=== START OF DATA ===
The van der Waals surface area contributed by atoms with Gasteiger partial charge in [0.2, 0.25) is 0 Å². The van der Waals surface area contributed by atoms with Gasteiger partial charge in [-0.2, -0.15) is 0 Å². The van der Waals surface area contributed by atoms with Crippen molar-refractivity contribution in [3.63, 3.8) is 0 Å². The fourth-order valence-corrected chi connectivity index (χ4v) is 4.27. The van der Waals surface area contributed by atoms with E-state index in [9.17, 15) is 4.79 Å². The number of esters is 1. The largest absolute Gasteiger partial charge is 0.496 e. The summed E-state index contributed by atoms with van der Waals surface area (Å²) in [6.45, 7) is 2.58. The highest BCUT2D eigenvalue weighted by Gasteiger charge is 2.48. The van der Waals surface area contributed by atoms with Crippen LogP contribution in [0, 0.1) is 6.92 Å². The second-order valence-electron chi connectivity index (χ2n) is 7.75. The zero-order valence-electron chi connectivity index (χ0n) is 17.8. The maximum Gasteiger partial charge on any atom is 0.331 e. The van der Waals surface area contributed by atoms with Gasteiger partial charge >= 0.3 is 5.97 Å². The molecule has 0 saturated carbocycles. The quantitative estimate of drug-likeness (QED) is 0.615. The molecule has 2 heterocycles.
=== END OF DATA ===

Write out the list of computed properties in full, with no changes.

The van der Waals surface area contributed by atoms with Gasteiger partial charge in [0.2, 0.25) is 0 Å². The van der Waals surface area contributed by atoms with Gasteiger partial charge in [-0.2, -0.15) is 0 Å². The van der Waals surface area contributed by atoms with Crippen molar-refractivity contribution in [3.63, 3.8) is 0 Å². The fourth-order valence-corrected chi connectivity index (χ4v) is 4.27. The van der Waals surface area contributed by atoms with E-state index in [9.17, 15) is 4.79 Å². The number of esters is 1. The largest absolute Gasteiger partial charge is 0.496 e. The summed E-state index contributed by atoms with van der Waals surface area (Å²) in [6.45, 7) is 2.58. The highest BCUT2D eigenvalue weighted by Gasteiger charge is 2.48. The van der Waals surface area contributed by atoms with Crippen LogP contribution in [0, 0.1) is 6.92 Å². The second-order valence-electron chi connectivity index (χ2n) is 7.75. The zero-order valence-electron chi connectivity index (χ0n) is 17.8. The maximum Gasteiger partial charge on any atom is 0.331 e. The van der Waals surface area contributed by atoms with Gasteiger partial charge >= 0.3 is 5.97 Å². The molecule has 0 saturated carbocycles. The quantitative estimate of drug-likeness (QED) is 0.615. The molecule has 2 heterocycles.